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A little information about your irrigation system

If you have an automatic irrigation system you should have an automatic rain shutoff device, or rain sensor, installed. This device detects rain and prevents your sprinklers from running while it is raining. All irrigation systems are required to have this, but if you have an older system it may not have been installed. Even if your system had one installed years ago, it's always a good idea to make sure that it is working properly. Now that we are in the rainy season, it's very important to make sure you have a working rain shutoff device. Rain shutoff devices work by interrupting the irrigation system once a certain amount of rain has been detected.

Your rain shutoff device can be tested during normal rainfall events by setting out several containers such as tuna or cat food cans. At least three containers should be placed in the yard so that rainfall can accumulate in these containers. Measure the depth of water in each container with a ruler, and when the containers average about a half inch of rainfall, set the rainfall sensor to a half inch and manually turn on the irrigation system at the controller. If it's working properly the irrigation system should not run. If the system does run, the rainfall sensor may need to be cleaned, relocated so rainfall will contact it, or repaired or replaced. Sensors with electrodes may require cleaning of the electrodes and/or cleaning of the catch container. Sensors with a weighing dish or cup may require periodic cleaning of the container. Refer to the manufacturer instructions or contact your irrigation maintenance professional.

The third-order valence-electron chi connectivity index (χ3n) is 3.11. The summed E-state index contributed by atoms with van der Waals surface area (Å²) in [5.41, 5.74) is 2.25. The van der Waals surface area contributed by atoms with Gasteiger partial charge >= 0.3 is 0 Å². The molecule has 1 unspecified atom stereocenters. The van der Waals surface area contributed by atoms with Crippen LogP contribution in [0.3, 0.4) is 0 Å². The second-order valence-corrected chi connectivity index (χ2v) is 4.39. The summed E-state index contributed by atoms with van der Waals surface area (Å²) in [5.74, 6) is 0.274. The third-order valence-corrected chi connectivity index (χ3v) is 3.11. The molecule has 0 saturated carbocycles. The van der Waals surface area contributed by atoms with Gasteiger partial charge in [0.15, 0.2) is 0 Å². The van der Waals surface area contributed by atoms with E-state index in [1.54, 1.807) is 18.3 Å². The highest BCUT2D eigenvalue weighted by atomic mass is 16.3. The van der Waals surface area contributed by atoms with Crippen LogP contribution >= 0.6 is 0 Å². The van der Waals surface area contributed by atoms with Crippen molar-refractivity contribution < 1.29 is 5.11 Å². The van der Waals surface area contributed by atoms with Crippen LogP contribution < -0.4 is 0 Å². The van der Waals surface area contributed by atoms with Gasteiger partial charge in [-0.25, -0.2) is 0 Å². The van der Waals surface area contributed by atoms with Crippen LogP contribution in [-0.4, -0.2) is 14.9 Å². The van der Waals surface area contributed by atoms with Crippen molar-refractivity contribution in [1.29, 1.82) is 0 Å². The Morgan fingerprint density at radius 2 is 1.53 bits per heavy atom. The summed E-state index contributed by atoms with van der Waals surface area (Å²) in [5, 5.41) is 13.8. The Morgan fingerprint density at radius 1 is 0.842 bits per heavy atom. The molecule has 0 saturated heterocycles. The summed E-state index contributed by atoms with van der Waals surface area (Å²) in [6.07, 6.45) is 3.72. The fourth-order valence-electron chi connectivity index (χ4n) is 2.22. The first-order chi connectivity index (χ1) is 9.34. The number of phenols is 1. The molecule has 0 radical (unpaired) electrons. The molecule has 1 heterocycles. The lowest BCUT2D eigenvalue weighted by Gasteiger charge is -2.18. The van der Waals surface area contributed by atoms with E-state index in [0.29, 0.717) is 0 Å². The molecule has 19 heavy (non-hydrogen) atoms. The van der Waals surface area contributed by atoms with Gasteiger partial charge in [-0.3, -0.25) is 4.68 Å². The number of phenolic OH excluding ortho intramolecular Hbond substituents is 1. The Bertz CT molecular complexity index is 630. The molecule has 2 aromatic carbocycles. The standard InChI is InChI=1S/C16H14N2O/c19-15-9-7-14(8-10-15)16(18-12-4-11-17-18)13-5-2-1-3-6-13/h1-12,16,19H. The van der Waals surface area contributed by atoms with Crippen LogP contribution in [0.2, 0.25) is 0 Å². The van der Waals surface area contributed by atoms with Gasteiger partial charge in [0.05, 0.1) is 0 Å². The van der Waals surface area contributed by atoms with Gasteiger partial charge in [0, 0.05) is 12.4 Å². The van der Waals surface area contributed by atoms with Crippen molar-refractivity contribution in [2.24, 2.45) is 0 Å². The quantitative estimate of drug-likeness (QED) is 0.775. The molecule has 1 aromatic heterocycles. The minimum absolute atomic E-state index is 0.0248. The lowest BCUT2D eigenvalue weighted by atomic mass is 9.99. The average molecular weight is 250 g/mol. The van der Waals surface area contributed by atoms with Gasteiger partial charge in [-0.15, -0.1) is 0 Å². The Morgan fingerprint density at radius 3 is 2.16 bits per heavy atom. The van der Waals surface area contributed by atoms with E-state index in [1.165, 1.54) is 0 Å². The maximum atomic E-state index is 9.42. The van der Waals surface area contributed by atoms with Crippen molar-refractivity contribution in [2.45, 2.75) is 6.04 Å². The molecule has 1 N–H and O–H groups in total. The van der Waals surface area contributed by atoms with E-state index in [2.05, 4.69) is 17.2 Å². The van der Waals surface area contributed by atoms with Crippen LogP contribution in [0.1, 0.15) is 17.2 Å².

For more information on rain shutoff devices and their proper maintenance, visit "Residential Irrigation System Rainfall Shutoff Devices" at edis.ifas.ufl.edu /ae221.

For those without an automatic irrigation system, you can rely on a good old-fashioned rain gauge to tell you when you've gotten enough water. Place the rain gauge in an open area away from trees and buildings and be sure to empty it after each rain event to ensure an accurate reading. For more info on rain gauges and even how to make one yourself visit gardeningsolutions. ifas.ufl.edu/giam/maintenance_and_care/watering_and_irrigation/rain_gauges.html.

Source: Theresa Badurek, urban horticulture extension agent, UF/IFAS Pinellas County Extension Service. Learn more at askextension.org or pinellascountyextension.org.

A little information about your irrigation system 07/28/12 [Last modified: Saturday, July 28, 2012 5:33am]

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